Amazon: An Update on UN-alinged’s Campaign

In June, UN-aligned sent an open letter to Amazon to express its concern with the company’s use of plastic.

When UN-aligned launched our series of campaigns, we knew that asking the big and uncomfortable questions would not lead to quick and straightforward answers. So far, we have campaigned against anti-Muslim sentiment spearheaded by Buddhist monk Ashin Wirathu. We have campaigned against the death penalty for three young Iranian protestors and are preparing campaigns against the discrimination of the LGBT+ community to religious and political leaders in the Middle East.

However, our most dedicated readers may be able to recall the first campaign of UN-aligned, which was an open letter to Amazon to discuss their cardboard packaging.

Compared to the nature of the topics that we have campaigned about since, this campaign, by its nature, sounds rather tame and accessible. Our readers may be surprised to learn that sending the open letter to Amazon, to express our concerns has been a bigger undertaking than researching, writing and preparing the letter itself.

To put the chaos into context, my requests for a reply to multiple Amazon email addresses, specifically set up for PR purposes, have been left unanswered. I therefore approached a customer services representative requesting the contact of somebody who could either provide more detailed information on Amazon’s environmental policies, or a section of Customer Services that could deal with general complaints/enquiries/suggestions.

This request was met with confusion and the insistence that I would need to discuss any complaint as an Amazon customer in relation to a specific Amazon order. Customer Services did in the end provide additional email addresses where I could discuss this further. The fact that different email addresses were provided to receive clarification on the same topic shows a serious lack of consistency in attending to the more ‘tricky customers’, but this is a side point.

Amazingly, my emails all bounced, except for one. The others did not receive incoming mail. So, it is unclear why these emails were provided to me in the first place, explicitly for the purpose of sending mail.

At this point, my faith is shaken somewhat in getting a timely, digital response. Letters have been written and posted the old-fashioned way to members of the Amazon executive team, plus the generic office address for Amazon in the US and the UK.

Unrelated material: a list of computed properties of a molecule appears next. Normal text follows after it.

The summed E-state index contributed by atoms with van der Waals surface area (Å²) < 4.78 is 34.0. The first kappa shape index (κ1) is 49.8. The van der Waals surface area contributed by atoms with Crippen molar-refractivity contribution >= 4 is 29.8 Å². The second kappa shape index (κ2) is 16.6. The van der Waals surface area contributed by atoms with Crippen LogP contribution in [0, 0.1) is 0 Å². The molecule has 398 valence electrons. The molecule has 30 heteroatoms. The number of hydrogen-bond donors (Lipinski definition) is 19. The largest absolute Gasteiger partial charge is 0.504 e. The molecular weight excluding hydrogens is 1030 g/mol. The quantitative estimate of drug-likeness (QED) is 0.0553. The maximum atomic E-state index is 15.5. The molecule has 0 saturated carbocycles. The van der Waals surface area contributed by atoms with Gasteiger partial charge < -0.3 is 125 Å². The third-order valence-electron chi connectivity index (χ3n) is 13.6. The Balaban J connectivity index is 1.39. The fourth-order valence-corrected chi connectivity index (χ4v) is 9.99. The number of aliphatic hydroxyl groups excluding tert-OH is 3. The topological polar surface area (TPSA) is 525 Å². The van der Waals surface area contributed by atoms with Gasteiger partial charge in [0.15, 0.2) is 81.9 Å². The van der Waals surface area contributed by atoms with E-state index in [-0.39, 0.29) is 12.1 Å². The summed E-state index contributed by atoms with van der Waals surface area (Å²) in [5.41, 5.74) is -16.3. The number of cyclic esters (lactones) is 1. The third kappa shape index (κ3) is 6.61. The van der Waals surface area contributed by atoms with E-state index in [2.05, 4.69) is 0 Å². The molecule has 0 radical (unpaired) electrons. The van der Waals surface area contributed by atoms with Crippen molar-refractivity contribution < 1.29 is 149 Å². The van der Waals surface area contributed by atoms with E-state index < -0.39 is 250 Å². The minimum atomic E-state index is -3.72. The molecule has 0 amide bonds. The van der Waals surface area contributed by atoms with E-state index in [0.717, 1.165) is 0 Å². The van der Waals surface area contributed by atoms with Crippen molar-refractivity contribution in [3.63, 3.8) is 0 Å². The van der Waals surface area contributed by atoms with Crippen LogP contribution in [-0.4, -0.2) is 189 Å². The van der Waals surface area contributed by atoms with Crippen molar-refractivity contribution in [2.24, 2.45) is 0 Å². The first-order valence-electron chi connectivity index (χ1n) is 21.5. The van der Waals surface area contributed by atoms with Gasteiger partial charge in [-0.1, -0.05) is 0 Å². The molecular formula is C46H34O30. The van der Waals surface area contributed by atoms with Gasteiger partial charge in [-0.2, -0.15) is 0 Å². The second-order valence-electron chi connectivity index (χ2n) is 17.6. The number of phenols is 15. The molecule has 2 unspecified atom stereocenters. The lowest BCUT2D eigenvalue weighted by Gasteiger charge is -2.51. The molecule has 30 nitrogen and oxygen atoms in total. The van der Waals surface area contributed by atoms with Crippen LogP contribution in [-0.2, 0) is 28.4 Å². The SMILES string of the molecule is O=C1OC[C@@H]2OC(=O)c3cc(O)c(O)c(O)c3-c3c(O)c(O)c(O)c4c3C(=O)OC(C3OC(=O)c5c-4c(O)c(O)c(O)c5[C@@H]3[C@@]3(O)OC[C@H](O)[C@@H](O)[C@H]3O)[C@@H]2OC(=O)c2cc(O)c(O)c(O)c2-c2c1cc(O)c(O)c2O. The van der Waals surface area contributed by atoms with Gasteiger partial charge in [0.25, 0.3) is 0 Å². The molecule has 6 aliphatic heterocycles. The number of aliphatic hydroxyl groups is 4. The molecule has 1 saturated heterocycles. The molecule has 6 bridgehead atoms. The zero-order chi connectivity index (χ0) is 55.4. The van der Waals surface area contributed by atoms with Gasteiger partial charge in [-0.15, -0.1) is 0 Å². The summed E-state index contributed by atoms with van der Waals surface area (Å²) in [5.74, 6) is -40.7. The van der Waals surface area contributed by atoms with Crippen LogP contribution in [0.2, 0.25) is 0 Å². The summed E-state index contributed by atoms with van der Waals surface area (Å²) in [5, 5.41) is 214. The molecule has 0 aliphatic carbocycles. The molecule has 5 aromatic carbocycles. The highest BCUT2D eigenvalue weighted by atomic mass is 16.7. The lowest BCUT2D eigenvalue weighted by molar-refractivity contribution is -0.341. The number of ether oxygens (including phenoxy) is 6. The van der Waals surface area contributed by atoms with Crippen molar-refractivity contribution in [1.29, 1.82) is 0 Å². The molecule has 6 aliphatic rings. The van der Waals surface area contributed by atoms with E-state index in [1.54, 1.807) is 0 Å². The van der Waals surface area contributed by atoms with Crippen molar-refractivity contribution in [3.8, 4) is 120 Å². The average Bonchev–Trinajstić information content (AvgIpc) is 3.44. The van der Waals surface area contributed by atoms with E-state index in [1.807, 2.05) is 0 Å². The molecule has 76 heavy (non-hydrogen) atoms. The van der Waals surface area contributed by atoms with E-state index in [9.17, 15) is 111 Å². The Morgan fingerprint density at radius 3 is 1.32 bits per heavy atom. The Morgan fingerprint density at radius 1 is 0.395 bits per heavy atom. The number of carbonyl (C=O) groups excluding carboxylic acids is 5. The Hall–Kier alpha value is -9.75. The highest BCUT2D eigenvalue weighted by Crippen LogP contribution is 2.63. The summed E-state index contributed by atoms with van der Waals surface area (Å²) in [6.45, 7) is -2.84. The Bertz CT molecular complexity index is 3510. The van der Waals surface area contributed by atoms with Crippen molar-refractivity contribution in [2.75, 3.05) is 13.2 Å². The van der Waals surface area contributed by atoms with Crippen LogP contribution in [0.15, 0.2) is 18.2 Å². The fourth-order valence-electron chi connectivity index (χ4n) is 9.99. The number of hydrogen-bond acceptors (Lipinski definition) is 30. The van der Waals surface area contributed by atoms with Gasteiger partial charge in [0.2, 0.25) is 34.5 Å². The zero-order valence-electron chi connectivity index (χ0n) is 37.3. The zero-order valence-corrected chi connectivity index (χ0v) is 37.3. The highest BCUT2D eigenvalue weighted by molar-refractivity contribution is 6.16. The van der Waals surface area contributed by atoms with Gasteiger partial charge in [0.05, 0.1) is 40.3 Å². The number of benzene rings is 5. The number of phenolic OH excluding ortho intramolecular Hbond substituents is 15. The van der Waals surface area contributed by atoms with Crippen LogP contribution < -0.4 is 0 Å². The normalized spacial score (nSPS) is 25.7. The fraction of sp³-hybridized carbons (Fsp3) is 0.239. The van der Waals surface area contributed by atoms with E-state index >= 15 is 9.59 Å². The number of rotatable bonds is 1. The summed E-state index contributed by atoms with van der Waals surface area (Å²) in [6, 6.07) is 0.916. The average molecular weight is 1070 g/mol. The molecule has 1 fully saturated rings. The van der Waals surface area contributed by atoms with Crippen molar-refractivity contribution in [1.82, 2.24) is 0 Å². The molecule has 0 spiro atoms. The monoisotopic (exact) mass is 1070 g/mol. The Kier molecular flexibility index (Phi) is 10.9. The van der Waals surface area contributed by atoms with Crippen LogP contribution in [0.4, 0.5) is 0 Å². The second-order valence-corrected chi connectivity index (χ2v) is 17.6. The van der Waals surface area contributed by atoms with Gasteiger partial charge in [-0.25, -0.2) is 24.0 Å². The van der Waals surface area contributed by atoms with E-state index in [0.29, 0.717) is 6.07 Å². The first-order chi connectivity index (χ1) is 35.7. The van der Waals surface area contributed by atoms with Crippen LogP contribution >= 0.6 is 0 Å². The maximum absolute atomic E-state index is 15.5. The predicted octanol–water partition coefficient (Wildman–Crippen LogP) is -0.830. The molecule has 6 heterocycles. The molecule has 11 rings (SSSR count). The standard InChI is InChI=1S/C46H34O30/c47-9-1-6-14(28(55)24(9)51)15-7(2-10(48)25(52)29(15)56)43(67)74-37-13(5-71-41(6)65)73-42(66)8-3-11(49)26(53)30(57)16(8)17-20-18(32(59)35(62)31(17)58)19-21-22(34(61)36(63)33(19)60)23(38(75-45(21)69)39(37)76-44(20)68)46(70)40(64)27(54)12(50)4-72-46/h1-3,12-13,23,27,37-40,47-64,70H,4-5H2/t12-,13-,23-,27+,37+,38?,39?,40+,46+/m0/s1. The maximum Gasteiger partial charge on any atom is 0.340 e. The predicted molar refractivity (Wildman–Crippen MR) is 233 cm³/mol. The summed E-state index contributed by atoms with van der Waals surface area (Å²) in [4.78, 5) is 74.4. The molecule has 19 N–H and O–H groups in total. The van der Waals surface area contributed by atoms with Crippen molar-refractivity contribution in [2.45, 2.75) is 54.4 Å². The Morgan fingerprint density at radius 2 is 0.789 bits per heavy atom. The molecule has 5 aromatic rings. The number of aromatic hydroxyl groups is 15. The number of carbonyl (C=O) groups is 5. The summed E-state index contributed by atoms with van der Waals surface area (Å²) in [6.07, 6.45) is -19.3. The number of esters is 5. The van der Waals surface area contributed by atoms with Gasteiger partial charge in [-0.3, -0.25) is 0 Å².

We await an answer but do not even expect an acknowledgement of receipt. More importantly, we continue to persist and think of new and creative ways to seek a response from Amazon and use this innovation when seeking answers for all of our campaigns.

Please note that I do not write this as a way to vent my frustrations, though I admit that writing this has had some therapeutic effects, but to address a larger problem relating to corporations such as Amazon.

If Amazon is only willing to engage in conversations with people through the lens of an existing customer, then it closes itself off to commentary and suggestions on a macro scale. Its approach resembles a tank crushing all the small trees underfoot, both metaphorically and in a literal sense, if their cardboard packaging is anything to go by.

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Voices That Shape Nations

Voices that shape us are all around us. In this issue of The Gordian magazine, we delve into the profound influence of diverse cultures and communities in the process of nation-building. From the tranquil mountains of Tibet to the vibrant streets of India, each article illuminates the unique contributions and challenges faced by these distinct groups in shaping the tapestry of our global society.

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